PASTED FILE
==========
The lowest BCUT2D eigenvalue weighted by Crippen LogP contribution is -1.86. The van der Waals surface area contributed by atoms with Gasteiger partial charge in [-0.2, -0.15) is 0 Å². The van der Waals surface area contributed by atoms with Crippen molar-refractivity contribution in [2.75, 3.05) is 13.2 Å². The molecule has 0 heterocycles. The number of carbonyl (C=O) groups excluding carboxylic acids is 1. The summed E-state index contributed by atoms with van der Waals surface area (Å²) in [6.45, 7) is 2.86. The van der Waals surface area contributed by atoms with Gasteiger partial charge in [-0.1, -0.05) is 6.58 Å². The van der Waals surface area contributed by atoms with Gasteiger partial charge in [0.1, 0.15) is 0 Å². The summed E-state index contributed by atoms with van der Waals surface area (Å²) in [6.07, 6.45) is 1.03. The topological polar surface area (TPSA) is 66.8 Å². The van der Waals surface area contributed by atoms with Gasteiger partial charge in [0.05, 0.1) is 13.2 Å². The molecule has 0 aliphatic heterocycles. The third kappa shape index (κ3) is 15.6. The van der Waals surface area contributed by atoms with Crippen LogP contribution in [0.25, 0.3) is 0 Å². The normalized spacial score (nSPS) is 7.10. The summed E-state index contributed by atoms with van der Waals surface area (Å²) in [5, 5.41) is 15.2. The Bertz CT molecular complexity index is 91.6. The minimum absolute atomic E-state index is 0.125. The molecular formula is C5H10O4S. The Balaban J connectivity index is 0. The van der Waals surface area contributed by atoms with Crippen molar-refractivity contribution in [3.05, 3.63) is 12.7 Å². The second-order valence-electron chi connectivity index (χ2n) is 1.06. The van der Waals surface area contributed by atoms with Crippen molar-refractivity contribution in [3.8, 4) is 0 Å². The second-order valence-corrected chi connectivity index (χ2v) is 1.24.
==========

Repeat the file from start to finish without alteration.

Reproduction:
The lowest BCUT2D eigenvalue weighted by Crippen LogP contribution is -1.86. The van der Waals surface area contributed by atoms with Gasteiger partial charge in [-0.2, -0.15) is 0 Å². The van der Waals surface area contributed by atoms with Crippen molar-refractivity contribution in [2.75, 3.05) is 13.2 Å². The molecule has 0 heterocycles. The number of carbonyl (C=O) groups excluding carboxylic acids is 1. The summed E-state index contributed by atoms with van der Waals surface area (Å²) in [6.45, 7) is 2.86. The van der Waals surface area contributed by atoms with Gasteiger partial charge in [-0.1, -0.05) is 6.58 Å². The van der Waals surface area contributed by atoms with Gasteiger partial charge in [0.1, 0.15) is 0 Å². The summed E-state index contributed by atoms with van der Waals surface area (Å²) in [6.07, 6.45) is 1.03. The topological polar surface area (TPSA) is 66.8 Å². The van der Waals surface area contributed by atoms with Gasteiger partial charge in [0.05, 0.1) is 13.2 Å². The molecule has 0 aliphatic heterocycles. The third kappa shape index (κ3) is 15.6. The van der Waals surface area contributed by atoms with Crippen LogP contribution in [0.25, 0.3) is 0 Å². The normalized spacial score (nSPS) is 7.10. The summed E-state index contributed by atoms with van der Waals surface area (Å²) in [5, 5.41) is 15.2. The Bertz CT molecular complexity index is 91.6. The minimum absolute atomic E-state index is 0.125. The molecular formula is C5H10O4S. The Balaban J connectivity index is 0. The van der Waals surface area contributed by atoms with Crippen molar-refractivity contribution in [3.05, 3.63) is 12.7 Å². The second-order valence-electron chi connectivity index (χ2n) is 1.06. The van der Waals surface area contributed by atoms with Crippen molar-refractivity contribution in [3.8, 4) is 0 Å². The second-order valence-corrected chi connectivity index (χ2v) is 1.24.